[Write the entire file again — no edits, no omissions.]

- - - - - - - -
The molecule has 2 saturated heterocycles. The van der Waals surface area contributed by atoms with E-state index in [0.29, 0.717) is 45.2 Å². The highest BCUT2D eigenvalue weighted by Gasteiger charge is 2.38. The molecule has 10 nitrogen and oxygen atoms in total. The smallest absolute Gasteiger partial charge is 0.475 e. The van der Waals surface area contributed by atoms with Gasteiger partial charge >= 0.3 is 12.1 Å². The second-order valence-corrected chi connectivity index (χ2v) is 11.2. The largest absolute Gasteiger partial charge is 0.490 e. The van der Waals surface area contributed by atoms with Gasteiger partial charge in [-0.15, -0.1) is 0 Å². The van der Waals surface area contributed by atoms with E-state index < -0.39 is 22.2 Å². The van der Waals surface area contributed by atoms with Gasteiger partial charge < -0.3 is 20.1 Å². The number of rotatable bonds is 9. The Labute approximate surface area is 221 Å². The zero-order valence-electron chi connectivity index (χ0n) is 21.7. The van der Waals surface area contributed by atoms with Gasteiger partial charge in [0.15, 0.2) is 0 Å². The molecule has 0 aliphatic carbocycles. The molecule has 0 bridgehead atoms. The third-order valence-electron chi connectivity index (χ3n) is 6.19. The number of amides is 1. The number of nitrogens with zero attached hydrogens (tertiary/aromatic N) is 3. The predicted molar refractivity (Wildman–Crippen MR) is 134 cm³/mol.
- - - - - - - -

The molecule has 2 saturated heterocycles. The van der Waals surface area contributed by atoms with E-state index in [0.29, 0.717) is 45.2 Å². The highest BCUT2D eigenvalue weighted by Gasteiger charge is 2.38. The molecule has 10 nitrogen and oxygen atoms in total. The smallest absolute Gasteiger partial charge is 0.475 e. The van der Waals surface area contributed by atoms with Gasteiger partial charge >= 0.3 is 12.1 Å². The second-order valence-corrected chi connectivity index (χ2v) is 11.2. The largest absolute Gasteiger partial charge is 0.490 e. The van der Waals surface area contributed by atoms with Gasteiger partial charge in [-0.15, -0.1) is 0 Å². The van der Waals surface area contributed by atoms with E-state index < -0.39 is 22.2 Å². The van der Waals surface area contributed by atoms with Gasteiger partial charge < -0.3 is 20.1 Å². The number of rotatable bonds is 9. The Labute approximate surface area is 221 Å². The zero-order valence-electron chi connectivity index (χ0n) is 21.7. The van der Waals surface area contributed by atoms with Gasteiger partial charge in [0.15, 0.2) is 0 Å². The molecule has 0 aliphatic carbocycles. The molecule has 0 bridgehead atoms. The third-order valence-electron chi connectivity index (χ3n) is 6.19. The number of amides is 1. The number of nitrogens with zero attached hydrogens (tertiary/aromatic N) is 3. The predicted molar refractivity (Wildman–Crippen MR) is 134 cm³/mol.